Barr v. Warren

Decision Date27 December 1937
CourtUnited States State Supreme Judicial Court of Massachusetts Supreme Court

November 9, 1936.

Present: RUGG, C.


Probate Court, Jury issues. Undue Influence. Unsound Mind.

No error appeared in the denial of a jury issue as to undue influence in the making of a reasonable will, substantially the same as a prior will, providing for next of kin and neighbors who had been kind and friendly to the testator, with only negligible provision for next of kin with whom he was not on intimate or friendly terms.

The denial of a jury issue as to testamentary capacity of a man over ninety years of age was not error where a statement of expected evidence by the contestant's counsel, contradicted in many particulars by the statement by the proponent's counsel, disclosed only infirmities and eccentricities which in themselves did not require the framing of the issue, and opinion testimony by alienists, who had never seen him, that the testator was of unsound mind.

PETITION, filed in the Probate Court for the county of Middlesex on December 23 1935, for proof of the will of George A. Warren, late of Concord.

Motions for jury issues were denied by Leggat, J. The contestants appealed.

M. J. Cohen, (J.

P. Cassidy with him,) for the appellants.

H. R. Bygrave, (J.

W. Byron with him,) for the petitioner.

DONAHUE, J. These are appeals from an order of a judge of probate denying motions for the framing of issues for a trial by jury concerning an instrument dated July 3, 1934, offered for probate as the last will and testament of George A. Warren of Concord. The proposed issues which are argued relate to the soundness of mind of the decedent and to undue influence. The case was heard on statements made by counsel of the respective parties as to the evidence which they expected to offer if there should be a jury trial.

The principles of law governing cases like this are well settled and have often been stated. Fuller v. Sylvia, 240 Mass. 49 , 53. Cranston v. Hallock, 281 Mass. 182 , 183, 184, and cases cited. Mirick v. Phelps, 297 Mass. 250 . We need not here restate those principles, but we have them in mind in considering the statements as to anticipated evidence made by counsel in the present case.

The decedent on July 3, 1934, a year and a half before his death at the age of ninety-three, executed the instrument offered for probate. No question is now raised as to its due execution. Its provisions were not substantially different from those of an earlier will. The disposition of his property made by the decedent in the instrument in question does not appear, in the circumstances shown, to be abnormal or to give support to the contentions that he was unduly influenced or of unsound mind when he executed it.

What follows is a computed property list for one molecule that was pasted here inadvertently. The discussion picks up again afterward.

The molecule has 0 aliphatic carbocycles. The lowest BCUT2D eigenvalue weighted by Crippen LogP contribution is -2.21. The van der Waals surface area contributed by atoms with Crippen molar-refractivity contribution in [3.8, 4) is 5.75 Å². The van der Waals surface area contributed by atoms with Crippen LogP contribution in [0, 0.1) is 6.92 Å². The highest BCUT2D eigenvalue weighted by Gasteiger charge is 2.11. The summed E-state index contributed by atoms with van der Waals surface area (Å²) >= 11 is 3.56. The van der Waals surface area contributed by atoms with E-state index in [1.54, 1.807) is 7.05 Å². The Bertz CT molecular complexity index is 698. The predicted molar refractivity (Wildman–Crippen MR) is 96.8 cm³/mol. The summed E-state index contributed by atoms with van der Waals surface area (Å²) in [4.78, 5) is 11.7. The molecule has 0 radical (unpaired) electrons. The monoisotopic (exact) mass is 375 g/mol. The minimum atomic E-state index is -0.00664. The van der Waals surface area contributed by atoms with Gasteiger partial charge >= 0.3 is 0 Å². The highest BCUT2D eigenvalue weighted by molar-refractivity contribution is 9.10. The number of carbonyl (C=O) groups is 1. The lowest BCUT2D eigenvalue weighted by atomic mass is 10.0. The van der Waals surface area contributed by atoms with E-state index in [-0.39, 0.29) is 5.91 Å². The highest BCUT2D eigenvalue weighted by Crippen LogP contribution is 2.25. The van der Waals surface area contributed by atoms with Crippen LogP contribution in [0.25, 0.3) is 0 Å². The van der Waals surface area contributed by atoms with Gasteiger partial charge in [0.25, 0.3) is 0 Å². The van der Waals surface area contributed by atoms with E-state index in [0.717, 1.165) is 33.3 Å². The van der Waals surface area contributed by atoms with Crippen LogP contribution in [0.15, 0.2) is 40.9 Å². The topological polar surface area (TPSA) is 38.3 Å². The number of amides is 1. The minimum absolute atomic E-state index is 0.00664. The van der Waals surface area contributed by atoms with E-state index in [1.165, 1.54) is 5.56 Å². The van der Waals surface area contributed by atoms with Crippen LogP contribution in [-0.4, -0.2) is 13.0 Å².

It provided for the contestants, a brother and a nephew, two of his four next of kin, legacies of only negligible value. But the brother, who had lived in Florida for many years, and the nephew, who resided in California, were not on intimate or friendly terms with the decedent. No contention to the contrary is made by the contestants. Since a quarrel between the brother and the decedent as to the administration of their father's estate thirty years before, their relations had been unfriendly. The nephew had neither seen nor communicated with the decedent for thirty years.

The value of the property left by the decedent was over $60,000. The instrument in question gave a substantial part of his estate to two of his next of kin, a sister and a nephew. They visited him regularly and there was a normal, friendly family relationship between them. To a cousin of the deceased wife of the decedent, who had at times kept house for him the instrument gave a legacy of a savings bank deposit and made a devise of the home where he lived. What was given to his wife's cousin was substantially what the decedent had received from his wife's estate.

The instrument named as its executor the decedent's nearest neighbor Joseph Barr. It gave to him a legacy of a savings bank deposit and devised to him a strip of land twelve feet wide which apparently provided a needed means of access to the Barr home. It also provided legacies of savings bank deposits for Barr's wife and young daughter. Since the death of the decedent's wife, Barr and his wife frequently provided him with meals and were solicitous of his welfare, and ministered to him when he was ill. He often manifested his appreciation and his fondness for the Barr family. They were good neighbors and close friends. The contestants make no assertions to the contrary. We think that the statement of anticipated evidence...

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